Protesters stand together in opposition of coal trains
SEATTLE — Hundreds of protesters gathered outside the Washington State Convention Center Thursday to make sure their voices were heard in opposition of coal trains.
Many were holding “No Coal in Seattle” signs. And all present were concerned about the impact transporting coal could have on the environment if a major coal terminal is built near Bellingham.
“There’s nothing right about this,” said protester John Riggs.
If a coal terminal was built in Bellingham, trains loaded with coal would travel through Seattle and up the coast to Bellingham. The coal would then be transported overseas to places such as China.
Proponents of the plan said a coal terminal could bring much needed jobs to Bellingham and the Puget Sound. The trains moving 54 million tons of coal a year along the West Coast will be a huge economic boost to the northwest, supporters said, and bring more than a thousand jobs.
Bob Waters of SSA Marine, a marine terminal transport company, said the coal trains could also boost tax revenues.
“It generates tax revenue,” Waters said. “So it’s $92 million worth of tax revenues during two years of construction and about $11 million of tax revenue on an ongoing basis.”
But opponents argue that the trains are bad for the local environment and could be bad for businesses in the area. Kyle Griffith owns the Seattle Great Wheel on the waterfront. He said more trains mean more delays downtown, creating a kind-of wall in Seattle, blocking tourists and locals from getting to the waterfront.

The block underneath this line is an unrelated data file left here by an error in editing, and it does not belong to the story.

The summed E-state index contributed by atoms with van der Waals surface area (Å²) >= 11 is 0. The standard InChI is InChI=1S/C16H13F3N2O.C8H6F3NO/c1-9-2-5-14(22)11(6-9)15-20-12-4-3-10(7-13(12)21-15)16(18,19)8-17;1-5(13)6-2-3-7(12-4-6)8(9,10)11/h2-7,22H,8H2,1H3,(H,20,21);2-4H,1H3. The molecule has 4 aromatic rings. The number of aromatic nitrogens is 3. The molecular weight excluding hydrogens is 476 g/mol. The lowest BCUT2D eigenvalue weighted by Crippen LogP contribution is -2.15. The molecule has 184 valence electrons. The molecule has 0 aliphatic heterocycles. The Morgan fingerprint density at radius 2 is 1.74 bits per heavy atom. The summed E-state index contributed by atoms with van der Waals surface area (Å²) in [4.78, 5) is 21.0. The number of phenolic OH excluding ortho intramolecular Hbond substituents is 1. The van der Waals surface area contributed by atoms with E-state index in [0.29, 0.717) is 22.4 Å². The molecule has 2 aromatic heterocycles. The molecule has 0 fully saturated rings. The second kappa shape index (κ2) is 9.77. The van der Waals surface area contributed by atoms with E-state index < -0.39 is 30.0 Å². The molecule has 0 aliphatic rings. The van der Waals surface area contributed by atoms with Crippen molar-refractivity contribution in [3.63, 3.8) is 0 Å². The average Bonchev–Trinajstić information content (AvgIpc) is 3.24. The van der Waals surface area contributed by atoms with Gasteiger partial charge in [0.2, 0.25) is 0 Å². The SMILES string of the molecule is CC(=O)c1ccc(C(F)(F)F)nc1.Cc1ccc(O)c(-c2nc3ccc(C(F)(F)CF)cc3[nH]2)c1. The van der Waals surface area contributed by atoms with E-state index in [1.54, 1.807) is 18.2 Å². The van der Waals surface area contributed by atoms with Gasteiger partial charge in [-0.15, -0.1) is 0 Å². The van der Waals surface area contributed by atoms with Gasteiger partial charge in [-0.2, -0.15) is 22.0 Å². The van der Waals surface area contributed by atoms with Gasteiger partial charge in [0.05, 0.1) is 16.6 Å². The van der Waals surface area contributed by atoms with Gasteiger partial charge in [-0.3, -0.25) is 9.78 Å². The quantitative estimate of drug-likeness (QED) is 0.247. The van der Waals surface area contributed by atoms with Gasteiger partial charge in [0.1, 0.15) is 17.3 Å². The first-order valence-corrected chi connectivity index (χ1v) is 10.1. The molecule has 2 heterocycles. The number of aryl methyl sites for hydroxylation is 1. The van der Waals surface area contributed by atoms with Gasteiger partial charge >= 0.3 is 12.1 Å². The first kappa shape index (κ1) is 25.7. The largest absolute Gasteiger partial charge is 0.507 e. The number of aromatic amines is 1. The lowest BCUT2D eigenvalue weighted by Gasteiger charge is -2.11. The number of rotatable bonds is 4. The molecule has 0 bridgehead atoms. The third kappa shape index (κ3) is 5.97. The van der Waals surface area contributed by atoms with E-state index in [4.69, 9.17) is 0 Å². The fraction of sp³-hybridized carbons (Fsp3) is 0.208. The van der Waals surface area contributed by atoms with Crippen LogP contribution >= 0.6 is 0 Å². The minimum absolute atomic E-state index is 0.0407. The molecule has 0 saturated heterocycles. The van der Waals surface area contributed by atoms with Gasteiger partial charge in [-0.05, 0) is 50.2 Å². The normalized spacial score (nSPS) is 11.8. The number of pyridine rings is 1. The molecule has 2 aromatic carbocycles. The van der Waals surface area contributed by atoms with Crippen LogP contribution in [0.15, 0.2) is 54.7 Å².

“We are very concerned that would happen and people would turn around and not come back,” said Griffith.
Seattle Mayor Mike McGinn also remains skeptical. He wants his own study to determine the economic hit Seattle may take if the coal trains are allowed to run.
“The gates will be down an additional one to three hours a day,” McGinn said. “We’re talking about eighteen, one mile long coal trains moving through relatively slowly, and those are significant economic impacts.”
An Environmental Impact Statement will now be drafted. And even if the controversial plan is approved, the new terminal wouldn’t be up and running for five more years.